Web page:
Implications: IRC Section 1202, better known as the QSBS exemption, would be significantly limited by this provision. Essentially, qualifying QSBS stock had two benefits: (1) excluding potentially 100% of the gains and (2) enabling the rollover of gain into qualifying IRC Section 1202 stock. The proposed modifications would eliminate the 75% and 100% exclusion rates for taxpayers with AGI exceeding $400k.
Assume an individual sold QSBS for a $10m gain on June 20, 2021. The full gain would be excluded from income, saving the individual approximately $2.38m in federal taxes. If the same stock was sold on September 20, 2021 (assuming enactment of the provision), the individual could exclude $5m of gain, but the remaining gain would be subject to tax at 28% + 3.8% NIIT (there is also an AMT adjustment, but it is ignored for the sake of simplicity in this example). Thus, the individual would pay $1.59m. Of course, if the stock weren't QSBS, the individual would have paid $2.38m, so the fact that it was QSBS stock saved him $790k.
This provision also specifically addresses what the IRS considers abusive use of non-grantor trusts by eliminating the 75% and 100% exclusion for all trusts and estates. This provision has a transition rule because it would apply to sales and exchanges after September 13, 2021, with a binding-commitment exception.
5. Increase to deduction for state and local income taxes and real estate taxes
Summary: This provision (section 137601) would increase from $10k to $80k (not indexed for inflation) the cap on the federal tax deduction for state and local income and real estate taxes (aka the SALT cap). It would also extend the time the cap is effective. For trusts, the SALT cap would be 50% of the individual amount, or $40k. (The Tax Cuts and Jobs Act of 2017 (TCJA) added IRC Section 164(b)(6), imposing the $10k SALT cap.) Under the TCJA, the cap will expire after 2025, but this modification would extend the cap to 2030. The provision also clarifies that real estate taxes attributable to cooperative housing corporations are included in the capped amounts.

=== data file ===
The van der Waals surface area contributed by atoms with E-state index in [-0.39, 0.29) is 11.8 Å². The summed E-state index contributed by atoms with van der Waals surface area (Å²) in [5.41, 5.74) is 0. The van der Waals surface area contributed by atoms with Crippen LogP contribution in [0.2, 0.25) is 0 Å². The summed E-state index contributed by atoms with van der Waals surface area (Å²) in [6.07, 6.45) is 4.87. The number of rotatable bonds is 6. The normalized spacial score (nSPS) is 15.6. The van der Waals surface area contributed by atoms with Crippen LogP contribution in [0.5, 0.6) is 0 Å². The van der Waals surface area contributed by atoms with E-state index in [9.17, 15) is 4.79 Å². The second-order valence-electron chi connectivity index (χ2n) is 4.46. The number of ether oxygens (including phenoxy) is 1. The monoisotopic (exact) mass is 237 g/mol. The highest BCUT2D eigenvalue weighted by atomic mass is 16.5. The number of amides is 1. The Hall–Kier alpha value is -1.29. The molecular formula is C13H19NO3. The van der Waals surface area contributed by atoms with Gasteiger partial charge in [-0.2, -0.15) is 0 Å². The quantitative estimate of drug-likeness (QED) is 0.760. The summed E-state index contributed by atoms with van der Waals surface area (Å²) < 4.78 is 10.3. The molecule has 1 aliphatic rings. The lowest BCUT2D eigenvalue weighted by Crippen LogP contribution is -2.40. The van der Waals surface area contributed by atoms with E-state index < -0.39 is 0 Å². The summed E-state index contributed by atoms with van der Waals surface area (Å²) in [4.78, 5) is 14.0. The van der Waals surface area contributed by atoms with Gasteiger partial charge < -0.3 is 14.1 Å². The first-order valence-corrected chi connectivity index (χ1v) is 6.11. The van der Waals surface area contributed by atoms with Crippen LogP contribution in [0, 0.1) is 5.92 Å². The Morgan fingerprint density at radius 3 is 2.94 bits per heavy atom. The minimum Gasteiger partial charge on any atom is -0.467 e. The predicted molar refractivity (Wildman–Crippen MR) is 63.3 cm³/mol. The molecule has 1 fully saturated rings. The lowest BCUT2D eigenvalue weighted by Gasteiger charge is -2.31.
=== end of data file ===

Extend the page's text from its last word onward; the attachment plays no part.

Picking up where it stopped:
Implications: This provision is almost certain to change in the Senate. The increase from $10k to $80k was so expensive that an additional five-year extension was required to pay for it (i.e., absent the extension, the resulting revenue loss would need to have been made up either by cutting spending provisions or increasing taxes).
Regardless of the ultimate change to the SALT cap, it is unlikely to remain at $10k. It will be interesting to see the fate of the workaround in Notice 2020-75 if the SALT cap increases significantly.
Since the creation of the SALT cap in 2018, there has been rigorous debate about whether (a) taxes passed through from cooperative housing corporations are included in the cap, and (b) an ESBT gets two limitations or only one (or none at all). The amended language would end the debate on real estate taxes from co-ops by specifically including them in the capped amounts. But the provision remains silent on ESBTs. Recall, under the surtax, the S-portion and non-S portion are combined to determine whether AGI exceeds the surtax threshold; there is no similar language in the SALT cap language. Evidently, for purposes of this provision, ESBTs may treat each side separately.